—The Associated Press
With no action by Congress, states race to offer virus aid
Faulting inaction by President Trump and Congress, governors and state lawmakers are racing to get pandemic relief to small business owners, the unemployed, renters and others whose livelihoods have been upended by the widening COVID-19 outbreak.
They want Trump and Congress to extend the Dec. 30 deadline for spending virus relief money already allocated under the CARES Act, which was approved in March, and to provide more federal funding to deal with the consequences of the latest surge.
“It’s just heartbreaking what they’re allowing to happen with no federal government intervention,” said Washington state House Speaker Laurie Jinkins, a Democrat.
—The Associated Press
Catch up on the past 24 hours
Amazon has embarked on an extraordinary hiring binge, vacuuming up an average of 1,400 new workers a day as online shopping becomes more entrenched in the coronavirus pandemic.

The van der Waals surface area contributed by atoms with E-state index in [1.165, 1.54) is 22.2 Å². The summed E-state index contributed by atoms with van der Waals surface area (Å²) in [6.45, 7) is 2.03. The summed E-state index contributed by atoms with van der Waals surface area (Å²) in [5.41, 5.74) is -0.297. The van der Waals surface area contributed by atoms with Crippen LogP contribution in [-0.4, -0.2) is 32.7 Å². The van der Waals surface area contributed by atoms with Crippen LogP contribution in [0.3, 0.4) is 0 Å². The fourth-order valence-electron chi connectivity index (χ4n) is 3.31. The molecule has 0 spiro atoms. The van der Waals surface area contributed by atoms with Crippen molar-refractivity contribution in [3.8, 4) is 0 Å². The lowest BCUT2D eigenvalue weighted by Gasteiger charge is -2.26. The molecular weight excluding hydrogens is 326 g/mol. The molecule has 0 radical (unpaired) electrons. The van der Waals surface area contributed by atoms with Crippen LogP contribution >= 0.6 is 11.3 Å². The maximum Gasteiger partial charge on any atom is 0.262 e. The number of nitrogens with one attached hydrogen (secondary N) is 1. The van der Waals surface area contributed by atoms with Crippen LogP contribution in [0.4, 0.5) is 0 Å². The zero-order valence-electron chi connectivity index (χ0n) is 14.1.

Health officials on Friday evening confirmed an updated total of 158,167 coronavirus cases in Washington state — though they have noted that the number of cases may be temporarily inflated by double-counting.
As COVID-19 cases have spiked across King County, wait times for coronavirus testing have increased. Wait times for public records at the Seattle Police Department and many other state and local agencies also are dragging on, deepening concern about government transparency at a critical time.
As thousands of college and pro football players get tested for COVID-19, some nurses are wondering, “What about us?” A panel of U.S. experts established by the Centers for Disease Control will meet Tuesday to vote on how scarce, initial supplies of a COVID-19 vaccine will be given out once one has been approved.
Seattle Times staff & news services